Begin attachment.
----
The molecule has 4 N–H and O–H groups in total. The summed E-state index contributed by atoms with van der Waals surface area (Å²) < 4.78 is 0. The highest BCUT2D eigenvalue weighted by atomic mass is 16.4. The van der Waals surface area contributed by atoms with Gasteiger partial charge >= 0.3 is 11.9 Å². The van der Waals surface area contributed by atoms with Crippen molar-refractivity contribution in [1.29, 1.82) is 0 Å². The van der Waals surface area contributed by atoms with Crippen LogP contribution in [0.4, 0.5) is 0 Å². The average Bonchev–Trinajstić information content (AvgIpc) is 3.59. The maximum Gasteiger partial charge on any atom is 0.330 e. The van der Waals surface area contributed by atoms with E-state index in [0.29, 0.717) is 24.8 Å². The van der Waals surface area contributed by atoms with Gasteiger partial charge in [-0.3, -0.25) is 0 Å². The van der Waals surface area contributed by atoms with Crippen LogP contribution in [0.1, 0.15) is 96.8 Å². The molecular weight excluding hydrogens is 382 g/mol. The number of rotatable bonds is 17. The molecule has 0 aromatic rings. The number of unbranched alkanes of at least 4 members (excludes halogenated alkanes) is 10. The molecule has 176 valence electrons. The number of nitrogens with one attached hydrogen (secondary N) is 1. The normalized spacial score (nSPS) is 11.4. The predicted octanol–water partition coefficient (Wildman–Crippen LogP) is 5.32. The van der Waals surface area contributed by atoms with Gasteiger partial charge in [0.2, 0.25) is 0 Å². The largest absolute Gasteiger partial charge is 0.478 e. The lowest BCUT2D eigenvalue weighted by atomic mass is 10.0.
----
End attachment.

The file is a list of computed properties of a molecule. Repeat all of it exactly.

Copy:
The molecule has 4 N–H and O–H groups in total. The summed E-state index contributed by atoms with van der Waals surface area (Å²) < 4.78 is 0. The highest BCUT2D eigenvalue weighted by atomic mass is 16.4. The van der Waals surface area contributed by atoms with Gasteiger partial charge >= 0.3 is 11.9 Å². The van der Waals surface area contributed by atoms with Crippen molar-refractivity contribution in [1.29, 1.82) is 0 Å². The van der Waals surface area contributed by atoms with Crippen LogP contribution in [0.4, 0.5) is 0 Å². The average Bonchev–Trinajstić information content (AvgIpc) is 3.59. The maximum Gasteiger partial charge on any atom is 0.330 e. The van der Waals surface area contributed by atoms with E-state index in [0.29, 0.717) is 24.8 Å². The van der Waals surface area contributed by atoms with Gasteiger partial charge in [-0.3, -0.25) is 0 Å². The van der Waals surface area contributed by atoms with Crippen LogP contribution in [0.1, 0.15) is 96.8 Å². The molecular weight excluding hydrogens is 382 g/mol. The number of rotatable bonds is 17. The molecule has 0 aromatic rings. The number of unbranched alkanes of at least 4 members (excludes halogenated alkanes) is 10. The molecule has 176 valence electrons. The number of nitrogens with one attached hydrogen (secondary N) is 1. The normalized spacial score (nSPS) is 11.4. The predicted octanol–water partition coefficient (Wildman–Crippen LogP) is 5.32. The van der Waals surface area contributed by atoms with Gasteiger partial charge in [0.2, 0.25) is 0 Å². The largest absolute Gasteiger partial charge is 0.478 e. The lowest BCUT2D eigenvalue weighted by atomic mass is 10.0.